ESPN, the MLB Network and the Internet weren't around in 1968; otherwise, could you imagine how cranked up the hype machine would have been for Bob Gibson versus Denny McLain that fall?
Gibson went 22-9 with a 1.12 earned run average for the St. Louis Cardinals; McLain went 31-6 with a 1.96 ERA for the Detroit Tigers. Both won Cy Young Awards that season.
The aces squared off twice in the 1968 World Series, in Games 1 and 4, with Gibson throwing complete-game five-hitters to win by the scores of 4-0 and 10-1.
Only two other times have Cy Young winners started World Series games against each other in the year they won the awards, when Tom Seaver of the New York Mets faced Baltimore's Mike Cuellar in Games 1 and 4 of the 1969 World Series.
It would be difficult to match Gibson-McLain and Seaver-Cuellar for playoff star power, but thanks to modern media and a five-day buildup, Roy Halladay versus Tim Lincecum in Game 1 of the National League Championship Series on Saturday seems every bit as compelling.
The right-handers, both coming of dominant division-series performances, will square off in Philadelphia in one of the most highly anticipated playoff pitching matchups of the last 20 years. Here are some others:
Roger Clemens ( New York Yankees) vs. Curt Schilling (Arizona); 2001 World Series Game 7
The windup: Clemens won the sixth of his seven Cy Young Awards in 2001, going 20-3 with a 3.51 ERA and 213 strikeouts. Schilling finished second to teammate Randy Johnson for the NL Cy Young, going 22-6 with a 2.98 ERA and 293 strikeouts.
The pitch: Clemens gave up one run and seven hits and struck out 10 in 6 1/3 innings. Schilling gave up two runs and six hits and struck out nine in 7 1/3 innings. The Diamondbacks stunned the Yankees by scoring two runs off closer Mariano Rivera in the ninth for a dramatic 3-2 walk-off victory, with Johnson throwing 1 1/3 hitless relief innings for the win.
Jack Morris (Minnesota) vs. John Smoltz (Atlanta); 1991 World Series Game 7
The windup: Smoltz was only 24 and in the fourth season of a distinguished 21-year career. But the stakes, a decisive Game 7 in the hanky filled pandemonium of the Metrodome, and the opponent, the highly decorated Morris, elevated the game on the marquee.
The pitch: Morris threw a complete-game seven-hitter with eight strikeouts to lead the Twins to a 1-0, 10-inning victory. Smoltz, who, like Morris, was pitching on three days' rest, left no room for error because he gave up six hits over 7 1/3 shutout innings. Gene Larkin's pinch-hit single scored Dan Gladden with the winning run in the 10th.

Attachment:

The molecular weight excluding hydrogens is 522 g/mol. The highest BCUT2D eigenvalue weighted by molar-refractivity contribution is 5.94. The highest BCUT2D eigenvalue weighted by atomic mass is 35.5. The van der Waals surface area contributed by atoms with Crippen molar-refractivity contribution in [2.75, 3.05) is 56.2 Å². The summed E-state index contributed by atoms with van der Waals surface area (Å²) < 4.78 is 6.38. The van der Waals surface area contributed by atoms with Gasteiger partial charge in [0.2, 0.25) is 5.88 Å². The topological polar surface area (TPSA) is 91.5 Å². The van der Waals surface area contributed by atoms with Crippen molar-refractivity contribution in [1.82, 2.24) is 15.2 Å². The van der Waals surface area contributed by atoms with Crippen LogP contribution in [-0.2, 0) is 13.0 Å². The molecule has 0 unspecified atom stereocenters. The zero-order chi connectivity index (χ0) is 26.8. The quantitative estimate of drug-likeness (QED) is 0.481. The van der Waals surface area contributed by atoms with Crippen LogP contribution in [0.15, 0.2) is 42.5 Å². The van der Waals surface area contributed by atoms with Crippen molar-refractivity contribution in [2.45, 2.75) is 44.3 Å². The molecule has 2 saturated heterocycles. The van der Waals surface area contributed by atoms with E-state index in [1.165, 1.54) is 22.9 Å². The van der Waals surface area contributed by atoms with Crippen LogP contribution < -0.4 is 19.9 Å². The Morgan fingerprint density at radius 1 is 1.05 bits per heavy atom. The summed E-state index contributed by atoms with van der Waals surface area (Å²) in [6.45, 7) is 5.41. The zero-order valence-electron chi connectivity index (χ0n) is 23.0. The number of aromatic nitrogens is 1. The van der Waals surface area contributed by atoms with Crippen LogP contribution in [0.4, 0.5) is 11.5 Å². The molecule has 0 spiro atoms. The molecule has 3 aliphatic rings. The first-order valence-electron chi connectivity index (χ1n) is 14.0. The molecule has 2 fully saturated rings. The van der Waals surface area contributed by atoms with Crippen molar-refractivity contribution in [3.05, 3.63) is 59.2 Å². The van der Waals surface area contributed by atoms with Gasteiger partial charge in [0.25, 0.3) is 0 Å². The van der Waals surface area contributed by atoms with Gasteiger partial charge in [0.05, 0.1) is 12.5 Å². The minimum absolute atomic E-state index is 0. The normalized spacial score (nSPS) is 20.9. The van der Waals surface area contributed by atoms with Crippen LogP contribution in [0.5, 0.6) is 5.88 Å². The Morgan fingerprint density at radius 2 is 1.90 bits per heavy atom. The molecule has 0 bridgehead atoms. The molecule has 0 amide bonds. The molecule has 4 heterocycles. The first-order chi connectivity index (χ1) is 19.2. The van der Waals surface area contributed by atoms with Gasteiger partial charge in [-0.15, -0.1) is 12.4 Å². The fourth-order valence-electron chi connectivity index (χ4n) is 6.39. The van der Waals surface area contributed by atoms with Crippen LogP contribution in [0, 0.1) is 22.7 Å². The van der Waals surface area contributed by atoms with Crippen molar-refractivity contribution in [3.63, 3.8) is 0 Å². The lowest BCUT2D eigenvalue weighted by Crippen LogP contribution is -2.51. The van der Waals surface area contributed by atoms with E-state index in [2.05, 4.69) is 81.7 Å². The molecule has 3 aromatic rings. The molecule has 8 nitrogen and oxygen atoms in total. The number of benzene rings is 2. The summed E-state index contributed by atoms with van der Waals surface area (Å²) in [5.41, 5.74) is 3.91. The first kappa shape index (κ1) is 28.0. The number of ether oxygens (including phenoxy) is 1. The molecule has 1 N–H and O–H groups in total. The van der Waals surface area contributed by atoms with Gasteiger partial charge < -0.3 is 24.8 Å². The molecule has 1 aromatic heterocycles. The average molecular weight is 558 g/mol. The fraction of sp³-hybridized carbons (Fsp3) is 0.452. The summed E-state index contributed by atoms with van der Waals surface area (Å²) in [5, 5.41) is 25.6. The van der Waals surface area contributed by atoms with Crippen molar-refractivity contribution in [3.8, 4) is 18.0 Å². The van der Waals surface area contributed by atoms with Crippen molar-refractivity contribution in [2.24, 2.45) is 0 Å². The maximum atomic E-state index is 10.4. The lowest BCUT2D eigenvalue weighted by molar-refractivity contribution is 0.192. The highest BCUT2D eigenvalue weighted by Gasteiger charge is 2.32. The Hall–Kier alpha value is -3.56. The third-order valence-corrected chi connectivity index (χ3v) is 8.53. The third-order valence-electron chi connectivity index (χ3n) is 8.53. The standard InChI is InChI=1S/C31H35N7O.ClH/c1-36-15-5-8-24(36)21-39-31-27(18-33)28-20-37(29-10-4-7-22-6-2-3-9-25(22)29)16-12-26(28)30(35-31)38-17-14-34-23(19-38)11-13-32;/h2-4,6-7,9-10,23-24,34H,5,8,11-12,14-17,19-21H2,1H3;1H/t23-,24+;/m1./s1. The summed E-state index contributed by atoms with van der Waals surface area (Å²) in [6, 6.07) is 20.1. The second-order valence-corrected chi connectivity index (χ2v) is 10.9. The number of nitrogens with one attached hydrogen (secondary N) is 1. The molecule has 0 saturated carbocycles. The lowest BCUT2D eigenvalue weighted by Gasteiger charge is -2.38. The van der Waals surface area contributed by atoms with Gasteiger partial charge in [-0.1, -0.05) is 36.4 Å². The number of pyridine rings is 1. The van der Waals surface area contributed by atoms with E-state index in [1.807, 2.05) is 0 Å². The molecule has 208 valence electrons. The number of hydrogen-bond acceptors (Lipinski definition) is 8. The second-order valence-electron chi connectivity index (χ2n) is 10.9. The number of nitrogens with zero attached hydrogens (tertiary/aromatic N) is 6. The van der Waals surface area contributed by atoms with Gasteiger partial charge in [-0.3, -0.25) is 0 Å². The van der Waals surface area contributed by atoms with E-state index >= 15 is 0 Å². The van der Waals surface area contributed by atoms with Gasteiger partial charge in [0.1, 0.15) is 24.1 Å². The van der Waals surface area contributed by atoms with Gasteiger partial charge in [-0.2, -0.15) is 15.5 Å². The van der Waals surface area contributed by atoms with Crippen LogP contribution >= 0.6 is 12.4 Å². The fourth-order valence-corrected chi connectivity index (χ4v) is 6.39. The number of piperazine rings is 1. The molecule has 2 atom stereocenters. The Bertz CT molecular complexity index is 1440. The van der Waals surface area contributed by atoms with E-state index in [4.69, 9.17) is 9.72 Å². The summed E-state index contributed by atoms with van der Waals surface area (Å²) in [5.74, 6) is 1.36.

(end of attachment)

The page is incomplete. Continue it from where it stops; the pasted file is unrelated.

Greg Maddux (Atlanta) vs. Randy Johnson (Arizona); 2001 NL Championship Series Game 1
The windup: Maddux won four straight Cy Young Awards from 1992-95 and was coming off another superb season in which he went 17-11 with a 3.05 ERA, 173 strikeouts and 27 walks. Johnson won the fourth of his five Cy Young Awards in 2001, going 21-6 with a 2.49 ERA and 372 strikeouts.
The pitch: Johnson, the intimidating, 6-foot-10 left-hander, was brilliant, throwing a three-hit shutout with 11 strikeouts and one walk to lead the Diamondbacks to a 2-0 victory. Maddux wasn't too shabby -- the crafty right-hander gave up two runs and six hits in seven innings.
Roger Clemens (Yankees) vs. Pedro Martinez (Boston); 1999 AL Championship Series Game 3
The windup: Martinez was so dominant in 1999, going 23-4 with a 2.07 ERA, 313 strikeouts and 37 walks, that he garnered all 28 Cy Young first-place votes and finished second in MVP voting behind Ivan Rodriguez. Clemens, who played his first 13 seasons in Boston, was making his first Fenway Park playoff appearance as a hated Yankee.
The pitch: On a cloudless, 73-degree New England autumn day, Martinez painted a masterpiece, giving up two hits and striking out 12 in seven shutout innings to lead Boston to a 13-1 victory, the only Red Sox win of the series. "He's an artist out there," Yankees Manager Joe Torre said, "except he has a baseball instead of a paint brush." Clemens was bombed for five runs and six hits in two innings.
Andy Pettitte (Yankees) vs. John Smoltz (Atlanta); 1996 World Series Game 5
The windup: With the series tied 2-2, it was a Game 1 rematch featuring Smoltz, who went 24-8 with a 2.94 ERA and 276 strikeouts and won the NL Cy Young Award, and Pettitte, who went 21-8 with a 3.87 ERA and finished second in the AL Cy Young Award voting.
The pitch: Pettitte gave up five hits in 8 1/3 shutout innings and Smoltz gave up one unearned run, four hits and struck out 10 in eight innings. Charlie Hayes reached on a fourth-inning error and scored the game's only run on Cecil Fielder's double, and the Yankees went on to win the series after losing Games 1 and 2 at home.